Most cities in developing countries fail to treat their wastewater comprehensively. Consequently, farmers downstream use poor-quality water for irrigation. This practice implies risks for farmers, consumers and the environment. Conversely, this water supply supports the livelihood of these farmers and other stakeholders along the value chains. Linking safer options for wastewater management with irrigation could therefore be a win-win solution: removing the risks for society and maintaining the benefits for farmers. However, in developing countries, the high investment costs for the required treatment are problematic and the willingness of farmers to pay for the water (cost recovery) is often questionable. Using a choice experiment, this paper gives insight into farmers' preferences for wastewater use scenarios, quantifying their willingness to pay. The case study is Hyderabad, India. Farmers there prefer water treatment and are prepared to pay a surplus for this. Considering the cost-recovery challenge, this information could be valuable for planning small on site wastewater treatment systems.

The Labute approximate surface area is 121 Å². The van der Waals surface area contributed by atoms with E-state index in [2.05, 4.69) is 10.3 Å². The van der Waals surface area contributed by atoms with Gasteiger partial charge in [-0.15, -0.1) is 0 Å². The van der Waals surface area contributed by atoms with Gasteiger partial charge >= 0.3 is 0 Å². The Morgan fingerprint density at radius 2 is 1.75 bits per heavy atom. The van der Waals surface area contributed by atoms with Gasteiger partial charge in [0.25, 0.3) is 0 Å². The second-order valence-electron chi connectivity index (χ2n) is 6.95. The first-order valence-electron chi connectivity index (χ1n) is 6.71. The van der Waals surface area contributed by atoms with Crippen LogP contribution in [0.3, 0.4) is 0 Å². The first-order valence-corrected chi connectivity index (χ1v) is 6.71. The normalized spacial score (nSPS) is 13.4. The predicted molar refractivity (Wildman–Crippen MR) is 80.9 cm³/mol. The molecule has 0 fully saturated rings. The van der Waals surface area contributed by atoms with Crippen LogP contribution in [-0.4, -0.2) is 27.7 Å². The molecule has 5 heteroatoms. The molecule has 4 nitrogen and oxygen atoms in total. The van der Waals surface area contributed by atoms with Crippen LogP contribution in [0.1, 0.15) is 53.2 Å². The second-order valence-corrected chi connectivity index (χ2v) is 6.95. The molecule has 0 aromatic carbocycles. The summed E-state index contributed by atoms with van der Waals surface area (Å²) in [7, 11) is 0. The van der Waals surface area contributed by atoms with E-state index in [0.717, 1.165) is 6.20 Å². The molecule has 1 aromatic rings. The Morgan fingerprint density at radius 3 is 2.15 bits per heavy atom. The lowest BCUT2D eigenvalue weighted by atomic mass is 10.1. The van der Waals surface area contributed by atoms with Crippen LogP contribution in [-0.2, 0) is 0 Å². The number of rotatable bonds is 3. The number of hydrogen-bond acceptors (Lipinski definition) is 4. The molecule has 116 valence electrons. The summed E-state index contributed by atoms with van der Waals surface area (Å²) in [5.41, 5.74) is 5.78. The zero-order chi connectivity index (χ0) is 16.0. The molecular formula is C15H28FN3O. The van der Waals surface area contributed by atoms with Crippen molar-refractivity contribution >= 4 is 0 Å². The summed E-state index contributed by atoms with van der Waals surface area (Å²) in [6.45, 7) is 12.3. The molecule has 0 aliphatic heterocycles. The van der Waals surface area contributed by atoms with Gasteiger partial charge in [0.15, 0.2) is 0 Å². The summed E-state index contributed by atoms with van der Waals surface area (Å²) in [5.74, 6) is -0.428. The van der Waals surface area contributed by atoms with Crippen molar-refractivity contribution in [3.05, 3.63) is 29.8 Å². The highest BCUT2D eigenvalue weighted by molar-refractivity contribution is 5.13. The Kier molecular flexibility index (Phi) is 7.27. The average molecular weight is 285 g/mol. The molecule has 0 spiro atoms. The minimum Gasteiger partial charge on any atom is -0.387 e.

Keywords: Agriculture; Choice experiment; India; Wastewater.